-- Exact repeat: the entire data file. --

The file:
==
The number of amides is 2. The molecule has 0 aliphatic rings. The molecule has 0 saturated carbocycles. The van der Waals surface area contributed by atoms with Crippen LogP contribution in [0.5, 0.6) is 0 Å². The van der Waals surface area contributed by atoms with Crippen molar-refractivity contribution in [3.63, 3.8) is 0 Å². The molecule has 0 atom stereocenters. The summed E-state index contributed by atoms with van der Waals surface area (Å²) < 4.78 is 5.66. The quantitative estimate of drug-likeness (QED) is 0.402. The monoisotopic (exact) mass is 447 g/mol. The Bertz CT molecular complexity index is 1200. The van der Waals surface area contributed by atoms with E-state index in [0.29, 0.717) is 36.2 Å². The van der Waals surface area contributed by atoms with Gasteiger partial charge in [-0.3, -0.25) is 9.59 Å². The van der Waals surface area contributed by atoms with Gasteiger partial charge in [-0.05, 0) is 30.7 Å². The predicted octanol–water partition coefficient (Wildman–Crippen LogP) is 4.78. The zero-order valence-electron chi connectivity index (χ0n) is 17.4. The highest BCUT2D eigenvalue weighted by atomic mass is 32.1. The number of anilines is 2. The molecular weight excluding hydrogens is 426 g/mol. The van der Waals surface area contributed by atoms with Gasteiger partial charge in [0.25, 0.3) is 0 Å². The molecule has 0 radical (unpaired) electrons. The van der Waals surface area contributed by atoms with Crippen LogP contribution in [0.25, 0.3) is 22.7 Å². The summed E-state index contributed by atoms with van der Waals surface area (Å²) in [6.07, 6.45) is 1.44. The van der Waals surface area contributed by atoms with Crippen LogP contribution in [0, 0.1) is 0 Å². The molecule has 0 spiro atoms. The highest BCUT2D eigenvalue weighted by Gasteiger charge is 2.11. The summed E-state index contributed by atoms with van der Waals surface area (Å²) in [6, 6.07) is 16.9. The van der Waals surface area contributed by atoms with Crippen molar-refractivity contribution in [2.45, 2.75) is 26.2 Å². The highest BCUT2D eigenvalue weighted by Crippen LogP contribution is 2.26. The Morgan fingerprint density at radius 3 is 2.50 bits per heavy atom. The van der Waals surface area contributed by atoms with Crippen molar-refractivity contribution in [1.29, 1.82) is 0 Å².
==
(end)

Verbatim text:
The number of amides is 2. The molecule has 0 aliphatic rings. The molecule has 0 saturated carbocycles. The van der Waals surface area contributed by atoms with Crippen LogP contribution in [0.5, 0.6) is 0 Å². The van der Waals surface area contributed by atoms with Crippen molar-refractivity contribution in [3.63, 3.8) is 0 Å². The molecule has 0 atom stereocenters. The summed E-state index contributed by atoms with van der Waals surface area (Å²) < 4.78 is 5.66. The quantitative estimate of drug-likeness (QED) is 0.402. The monoisotopic (exact) mass is 447 g/mol. The Bertz CT molecular complexity index is 1200. The van der Waals surface area contributed by atoms with E-state index in [0.29, 0.717) is 36.2 Å². The van der Waals surface area contributed by atoms with Gasteiger partial charge in [-0.3, -0.25) is 9.59 Å². The van der Waals surface area contributed by atoms with Gasteiger partial charge in [-0.05, 0) is 30.7 Å². The predicted octanol–water partition coefficient (Wildman–Crippen LogP) is 4.78. The zero-order valence-electron chi connectivity index (χ0n) is 17.4. The highest BCUT2D eigenvalue weighted by atomic mass is 32.1. The number of anilines is 2. The molecular weight excluding hydrogens is 426 g/mol. The van der Waals surface area contributed by atoms with Gasteiger partial charge in [0.25, 0.3) is 0 Å². The molecule has 0 radical (unpaired) electrons. The van der Waals surface area contributed by atoms with Crippen LogP contribution in [0.25, 0.3) is 22.7 Å². The summed E-state index contributed by atoms with van der Waals surface area (Å²) in [6.07, 6.45) is 1.44. The van der Waals surface area contributed by atoms with Crippen LogP contribution in [0, 0.1) is 0 Å². The molecule has 0 spiro atoms. The highest BCUT2D eigenvalue weighted by Gasteiger charge is 2.11. The summed E-state index contributed by atoms with van der Waals surface area (Å²) in [6, 6.07) is 16.9. The van der Waals surface area contributed by atoms with Crippen molar-refractivity contribution in [2.45, 2.75) is 26.2 Å². The highest BCUT2D eigenvalue weighted by Crippen LogP contribution is 2.26. The Morgan fingerprint density at radius 3 is 2.50 bits per heavy atom. The van der Waals surface area contributed by atoms with Crippen molar-refractivity contribution in [1.29, 1.82) is 0 Å².